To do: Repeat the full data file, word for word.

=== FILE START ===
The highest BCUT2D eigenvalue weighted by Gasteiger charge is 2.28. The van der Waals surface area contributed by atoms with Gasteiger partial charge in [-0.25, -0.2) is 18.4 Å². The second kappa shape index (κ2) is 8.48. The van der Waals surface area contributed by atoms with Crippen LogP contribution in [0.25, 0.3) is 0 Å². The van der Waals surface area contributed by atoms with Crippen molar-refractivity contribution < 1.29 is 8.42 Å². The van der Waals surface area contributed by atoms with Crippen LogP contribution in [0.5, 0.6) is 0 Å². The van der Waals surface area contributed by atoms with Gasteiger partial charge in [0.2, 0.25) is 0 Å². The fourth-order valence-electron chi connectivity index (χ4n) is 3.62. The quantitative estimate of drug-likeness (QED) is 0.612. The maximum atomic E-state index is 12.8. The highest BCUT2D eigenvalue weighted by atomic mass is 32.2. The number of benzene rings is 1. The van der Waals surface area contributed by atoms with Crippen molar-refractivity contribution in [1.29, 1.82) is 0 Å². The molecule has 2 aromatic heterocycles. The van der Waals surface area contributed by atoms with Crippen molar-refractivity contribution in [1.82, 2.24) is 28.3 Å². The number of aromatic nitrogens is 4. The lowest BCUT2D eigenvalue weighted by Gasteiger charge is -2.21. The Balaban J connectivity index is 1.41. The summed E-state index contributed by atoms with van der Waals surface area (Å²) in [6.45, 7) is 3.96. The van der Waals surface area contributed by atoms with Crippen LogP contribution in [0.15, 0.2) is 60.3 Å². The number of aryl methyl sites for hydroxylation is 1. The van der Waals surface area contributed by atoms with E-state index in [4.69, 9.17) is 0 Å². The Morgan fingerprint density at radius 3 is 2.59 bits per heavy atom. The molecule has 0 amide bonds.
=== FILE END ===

The highest BCUT2D eigenvalue weighted by Gasteiger charge is 2.28. The van der Waals surface area contributed by atoms with Gasteiger partial charge in [-0.25, -0.2) is 18.4 Å². The second kappa shape index (κ2) is 8.48. The van der Waals surface area contributed by atoms with Crippen LogP contribution in [0.25, 0.3) is 0 Å². The van der Waals surface area contributed by atoms with Crippen molar-refractivity contribution < 1.29 is 8.42 Å². The van der Waals surface area contributed by atoms with Crippen LogP contribution in [0.5, 0.6) is 0 Å². The van der Waals surface area contributed by atoms with Gasteiger partial charge in [0.2, 0.25) is 0 Å². The fourth-order valence-electron chi connectivity index (χ4n) is 3.62. The quantitative estimate of drug-likeness (QED) is 0.612. The maximum atomic E-state index is 12.8. The highest BCUT2D eigenvalue weighted by atomic mass is 32.2. The number of benzene rings is 1. The van der Waals surface area contributed by atoms with Crippen molar-refractivity contribution in [1.29, 1.82) is 0 Å². The molecule has 2 aromatic heterocycles. The van der Waals surface area contributed by atoms with Crippen molar-refractivity contribution in [1.82, 2.24) is 28.3 Å². The number of aromatic nitrogens is 4. The lowest BCUT2D eigenvalue weighted by Gasteiger charge is -2.21. The Balaban J connectivity index is 1.41. The summed E-state index contributed by atoms with van der Waals surface area (Å²) in [6.45, 7) is 3.96. The van der Waals surface area contributed by atoms with Crippen LogP contribution in [0.15, 0.2) is 60.3 Å². The number of aryl methyl sites for hydroxylation is 1. The van der Waals surface area contributed by atoms with E-state index in [4.69, 9.17) is 0 Å². The Morgan fingerprint density at radius 3 is 2.59 bits per heavy atom. The molecule has 0 amide bonds.